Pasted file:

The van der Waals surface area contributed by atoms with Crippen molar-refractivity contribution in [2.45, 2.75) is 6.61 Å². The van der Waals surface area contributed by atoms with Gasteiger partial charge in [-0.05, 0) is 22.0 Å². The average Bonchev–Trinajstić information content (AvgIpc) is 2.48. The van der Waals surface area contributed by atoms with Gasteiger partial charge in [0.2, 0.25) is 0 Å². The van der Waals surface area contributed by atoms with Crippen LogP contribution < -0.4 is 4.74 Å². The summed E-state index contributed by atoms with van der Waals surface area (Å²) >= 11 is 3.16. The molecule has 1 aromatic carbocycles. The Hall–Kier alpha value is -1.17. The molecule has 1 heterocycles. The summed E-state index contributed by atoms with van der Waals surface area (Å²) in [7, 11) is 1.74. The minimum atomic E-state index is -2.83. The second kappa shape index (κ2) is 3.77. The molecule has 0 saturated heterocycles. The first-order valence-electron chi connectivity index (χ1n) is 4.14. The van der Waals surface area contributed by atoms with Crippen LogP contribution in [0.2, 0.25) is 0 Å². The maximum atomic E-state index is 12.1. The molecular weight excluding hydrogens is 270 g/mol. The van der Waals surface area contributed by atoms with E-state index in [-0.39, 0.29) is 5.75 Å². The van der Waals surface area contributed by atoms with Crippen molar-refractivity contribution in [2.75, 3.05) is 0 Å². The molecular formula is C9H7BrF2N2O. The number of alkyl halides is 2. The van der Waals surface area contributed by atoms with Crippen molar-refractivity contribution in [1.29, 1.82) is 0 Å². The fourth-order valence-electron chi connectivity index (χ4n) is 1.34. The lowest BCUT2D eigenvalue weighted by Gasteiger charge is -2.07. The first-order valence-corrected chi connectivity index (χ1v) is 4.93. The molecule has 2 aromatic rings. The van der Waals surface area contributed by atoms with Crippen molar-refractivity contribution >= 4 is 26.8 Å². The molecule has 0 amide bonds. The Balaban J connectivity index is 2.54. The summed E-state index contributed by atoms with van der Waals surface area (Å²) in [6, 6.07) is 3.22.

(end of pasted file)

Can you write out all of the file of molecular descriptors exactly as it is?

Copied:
The van der Waals surface area contributed by atoms with Crippen molar-refractivity contribution in [2.45, 2.75) is 6.61 Å². The van der Waals surface area contributed by atoms with Gasteiger partial charge in [-0.05, 0) is 22.0 Å². The average Bonchev–Trinajstić information content (AvgIpc) is 2.48. The van der Waals surface area contributed by atoms with Gasteiger partial charge in [0.2, 0.25) is 0 Å². The van der Waals surface area contributed by atoms with Crippen LogP contribution < -0.4 is 4.74 Å². The summed E-state index contributed by atoms with van der Waals surface area (Å²) >= 11 is 3.16. The molecule has 1 aromatic carbocycles. The Hall–Kier alpha value is -1.17. The molecule has 1 heterocycles. The summed E-state index contributed by atoms with van der Waals surface area (Å²) in [7, 11) is 1.74. The minimum atomic E-state index is -2.83. The second kappa shape index (κ2) is 3.77. The molecule has 0 saturated heterocycles. The first-order valence-electron chi connectivity index (χ1n) is 4.14. The van der Waals surface area contributed by atoms with Crippen LogP contribution in [0.2, 0.25) is 0 Å². The maximum atomic E-state index is 12.1. The molecular weight excluding hydrogens is 270 g/mol. The van der Waals surface area contributed by atoms with E-state index in [-0.39, 0.29) is 5.75 Å². The van der Waals surface area contributed by atoms with Crippen molar-refractivity contribution in [2.75, 3.05) is 0 Å². The molecular formula is C9H7BrF2N2O. The number of alkyl halides is 2. The van der Waals surface area contributed by atoms with Crippen molar-refractivity contribution in [1.29, 1.82) is 0 Å². The fourth-order valence-electron chi connectivity index (χ4n) is 1.34. The lowest BCUT2D eigenvalue weighted by Gasteiger charge is -2.07. The first-order valence-corrected chi connectivity index (χ1v) is 4.93. The molecule has 2 aromatic rings. The van der Waals surface area contributed by atoms with Crippen molar-refractivity contribution >= 4 is 26.8 Å². The molecule has 0 amide bonds. The Balaban J connectivity index is 2.54. The summed E-state index contributed by atoms with van der Waals surface area (Å²) in [6, 6.07) is 3.22.